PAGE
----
I traversed four Caribbean islands in the past two months and spied one common denominator: graffiti. Scrawled precipitously on a cliff suspended above the lush mountains of Saint Lucia, on the aluminum siding of a rum shop in French Saint Martin, on the concrete walls of a Trinidad office park, on accessible surfaces covering urban and rural landscapes across Jamaica, one of two words made its inevitable appearance: “Gully” or “Gaza.”
No island-hopping tagger is responsible—blame Jamaican music’s latest, scariest personal feud. “Gaza” refers to a swath of the working-class town of Portmore, home of Vybz Kartel, the man voted, in a recent poll, the island’s most popular dancehall artist. “Gully” is for the Kingston neighborhood (a line of shacks, really, along a stretch of gully known as Cassava Piece) where fellow dancehall star Mavado was born. Initially, the two were musical teammates, protégés of the artist Bounty Killer, but since 2006, they’ve engaged in near-constant lyrical warfare. In track after X-rated track, Kartel has called Mavado a pseudo-gangsta, dubbing him “Mafraudo” and claiming to have had sex with his mother. Mavado retorted that Kartel was, among many other things, a “battyman” (a gay slur, in a country that takes such accusations very seriously), a skin-bleacher, and an atheist. The feud came to a head at a major stage show in late 2008, when the two stood face to face before a rowdy crowd—Kartel decked out in full army gear, Mavado sporting a Lone Ranger–style black mask—and engaged in a heated clash, hurling insults at each other as Kartel carted out a coffin with “R.I.P. Mavado” printed on it. Soon thereafter, Mavado abruptly marched offstage.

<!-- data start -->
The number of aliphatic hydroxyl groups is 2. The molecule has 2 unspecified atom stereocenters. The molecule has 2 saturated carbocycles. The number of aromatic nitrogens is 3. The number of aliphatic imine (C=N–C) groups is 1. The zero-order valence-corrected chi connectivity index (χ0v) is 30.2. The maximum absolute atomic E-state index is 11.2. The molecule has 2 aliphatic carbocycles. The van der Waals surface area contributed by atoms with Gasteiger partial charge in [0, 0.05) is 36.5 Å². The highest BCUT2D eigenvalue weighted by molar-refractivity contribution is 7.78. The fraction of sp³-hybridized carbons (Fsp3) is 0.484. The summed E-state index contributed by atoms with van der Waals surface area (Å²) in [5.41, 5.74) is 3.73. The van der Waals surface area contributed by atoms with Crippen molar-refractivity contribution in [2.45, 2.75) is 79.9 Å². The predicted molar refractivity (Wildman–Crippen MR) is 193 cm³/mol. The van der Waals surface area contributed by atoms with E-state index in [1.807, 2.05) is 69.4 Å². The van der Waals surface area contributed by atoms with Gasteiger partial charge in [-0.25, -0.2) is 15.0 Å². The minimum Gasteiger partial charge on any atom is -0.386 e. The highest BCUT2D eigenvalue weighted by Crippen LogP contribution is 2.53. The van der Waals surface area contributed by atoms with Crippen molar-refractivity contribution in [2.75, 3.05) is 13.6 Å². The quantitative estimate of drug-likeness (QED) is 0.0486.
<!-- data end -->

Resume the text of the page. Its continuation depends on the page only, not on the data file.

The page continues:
After this show—at which fights were said to have broken out between fans, who still argue passionately about whether Mavado or Kartel was the victor—the feud intensified to the point where much of the dancehall community, along with legions of fans, were compelled to decide: Are you with Gaza or Gully? In the Jamaica Gleaner, critic Ian Boyne lamented the fact that entire dance sessions and even neighborhoods were dangerously divided: “If your car is even passing one of these sessions, and you don’t happen to know whether it is Gaza or Gully territory,” he wrote, “you are in danger. You don’t even have the right to play the opposing gangster in your own car or SUV. What a life!” Even the fastest man on earth took sides: At Usain Bolt’s post-Olympic welcome-home party, the gold medalist allegedly marched into the DJ booth and decreed that only “Gaza” tunes should be played at his parties. “And anybody nuh like dat,” he supposedly declared, “can jump inna gully.”
The feud generated such attention that in December 2009—a year cursed by Jamaica’s highest-ever murder rate—the country’s two most-high-profile men intervened. Prime Minister Bruce Golding, who previously called the Gaza-Gully conflict “one example of the negative influences that destabilize us as a people,” requested a meeting with the two artists. Before and after the powwow, which involved four government ministers and a bishop, Mavado and Kartel strutted through the prime minister’s office providing myriad photo ops: shaking hands, laughing like old pals, and modeling shimmering jewels and designer shades.